North Carolina’s governor and lieutenant governor don’t seem to agree on anything.
As candidates for governor, Roy Cooper, the Democratic incumbent, and Dan Forest, the Republican challenger, have sparred most bitterly over the response to the coronavirus. And they don’t see eye to eye on another group of issues that are important in this year’s election: systemic racism and police brutality.
The death of George Floyd at the hands of Minneapolis police officers prompted countless protests across North Carolina and lots of discussion about what government can do on the issues of racism, protests and the Black Lives Matter movement. Cooper and Forest have emphasized drastically different messages.
Cooper has spoken out against systemic racism and excessive use of police force. In a press briefing in late May, he proclaimed that “Black lives matter” and urged North Carolinians not to let people who destroy property undermine the message of peaceful protesters.
Forest has focused more on the threat of violence from the protests. He has said relatively little about racial inequality and instead emphasized the importance of law and order. He said he stands proudly with the police.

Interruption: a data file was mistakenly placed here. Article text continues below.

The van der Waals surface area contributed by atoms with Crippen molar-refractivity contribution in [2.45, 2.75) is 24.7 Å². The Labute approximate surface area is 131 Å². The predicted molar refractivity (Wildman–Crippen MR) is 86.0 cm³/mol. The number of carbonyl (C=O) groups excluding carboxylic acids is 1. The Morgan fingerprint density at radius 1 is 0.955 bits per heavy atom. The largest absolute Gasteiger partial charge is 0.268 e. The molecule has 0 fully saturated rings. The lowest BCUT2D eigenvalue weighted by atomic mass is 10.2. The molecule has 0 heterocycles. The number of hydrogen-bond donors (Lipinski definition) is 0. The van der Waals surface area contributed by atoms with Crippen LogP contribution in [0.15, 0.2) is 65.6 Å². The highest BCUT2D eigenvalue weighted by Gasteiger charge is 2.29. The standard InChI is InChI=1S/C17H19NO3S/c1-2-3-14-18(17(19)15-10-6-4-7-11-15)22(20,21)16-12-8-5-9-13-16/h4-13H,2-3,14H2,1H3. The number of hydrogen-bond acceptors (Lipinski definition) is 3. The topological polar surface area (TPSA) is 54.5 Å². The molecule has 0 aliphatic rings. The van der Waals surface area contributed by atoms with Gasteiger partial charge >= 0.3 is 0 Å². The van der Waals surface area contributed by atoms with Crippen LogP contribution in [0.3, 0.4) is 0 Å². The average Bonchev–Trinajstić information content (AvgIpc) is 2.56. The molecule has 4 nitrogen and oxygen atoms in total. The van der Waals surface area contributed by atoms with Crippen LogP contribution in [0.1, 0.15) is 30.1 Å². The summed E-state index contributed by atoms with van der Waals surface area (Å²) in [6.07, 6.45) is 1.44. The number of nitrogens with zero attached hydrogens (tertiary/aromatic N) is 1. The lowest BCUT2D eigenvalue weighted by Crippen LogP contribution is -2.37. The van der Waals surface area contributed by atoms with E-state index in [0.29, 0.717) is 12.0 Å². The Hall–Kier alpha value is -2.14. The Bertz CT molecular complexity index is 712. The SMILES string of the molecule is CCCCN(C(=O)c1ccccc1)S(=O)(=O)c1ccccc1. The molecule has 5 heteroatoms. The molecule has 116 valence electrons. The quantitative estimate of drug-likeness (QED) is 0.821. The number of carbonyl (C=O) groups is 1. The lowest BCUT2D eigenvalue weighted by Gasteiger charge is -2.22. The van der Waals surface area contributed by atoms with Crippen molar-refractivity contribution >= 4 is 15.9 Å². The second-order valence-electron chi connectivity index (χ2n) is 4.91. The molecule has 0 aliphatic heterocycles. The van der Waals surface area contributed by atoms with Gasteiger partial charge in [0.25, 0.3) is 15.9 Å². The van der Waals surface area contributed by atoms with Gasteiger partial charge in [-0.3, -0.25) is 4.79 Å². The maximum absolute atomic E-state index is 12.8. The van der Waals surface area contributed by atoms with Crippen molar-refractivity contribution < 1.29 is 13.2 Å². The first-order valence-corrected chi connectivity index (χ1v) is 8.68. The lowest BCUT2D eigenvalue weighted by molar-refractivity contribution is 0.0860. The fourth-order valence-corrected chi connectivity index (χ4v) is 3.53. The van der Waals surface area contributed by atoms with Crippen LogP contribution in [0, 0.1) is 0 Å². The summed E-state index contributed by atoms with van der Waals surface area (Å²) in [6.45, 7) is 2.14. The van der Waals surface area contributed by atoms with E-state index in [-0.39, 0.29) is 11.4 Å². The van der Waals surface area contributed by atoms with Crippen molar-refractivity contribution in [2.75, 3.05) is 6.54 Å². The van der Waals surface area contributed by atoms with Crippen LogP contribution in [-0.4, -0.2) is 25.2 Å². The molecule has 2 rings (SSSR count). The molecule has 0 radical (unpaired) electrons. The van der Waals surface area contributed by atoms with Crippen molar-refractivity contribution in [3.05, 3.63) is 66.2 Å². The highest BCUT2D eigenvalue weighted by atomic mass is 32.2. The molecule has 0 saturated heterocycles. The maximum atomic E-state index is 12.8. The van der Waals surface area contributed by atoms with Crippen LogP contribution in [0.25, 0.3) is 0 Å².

Forest: ‘We don’t put up with anarchy’
Forest says he will protect North Carolinians when “anarchists” take to the streets. Gov. Cooper failed to do so, he said.
In an interview with John Woodard, a North Carolina YouTube user and podcast maker, Forest said the mainstream media didn’t tell the full story about the disorder in downtown Raleigh in May, when protesters smashed windows and destroyed storefronts. He said the coverage, or lack thereof, essentially gave Cooper a “free pass” to avoid action.
“Not only did he not do a good job, he didn’t do anything,” Forest said.
“[People] shouldn’t have to wonder, when the violence comes to my town, what’s the governor going to do?” Forest said.
In the interview, Forest didn’t spend much time discussing why the protesters were there. While he acknowledged that “there will always be a racism problem,” he cited the nation’s success in eradicating slavery more quickly than other parts of the world.
“I do not believe that the vast majority of Americans think that we have a systemic racism problem,” Forest said.
He said he finds it unfair that a handful of cases of police misconduct around the country have led some to believe that there is a systemic problem.
Police officers put their lives on the line everyday to protect citizens, Forest said in the interview.
“We don’t put up with anarchy,” he said, “We don’t want to see our cities destroyed, we don’t want to see our police defunded.”
Restoring law and order is a central part of his platform. “Here in North Carolina, we Back the Blue!!!” says one Facebook ad.
Cooper: ‘People are more important than property’
After the violence in Raleigh, Cooper spoke at an emergency briefing. While he thanked police for working to keep the peace, he emphasized the importance of the protests.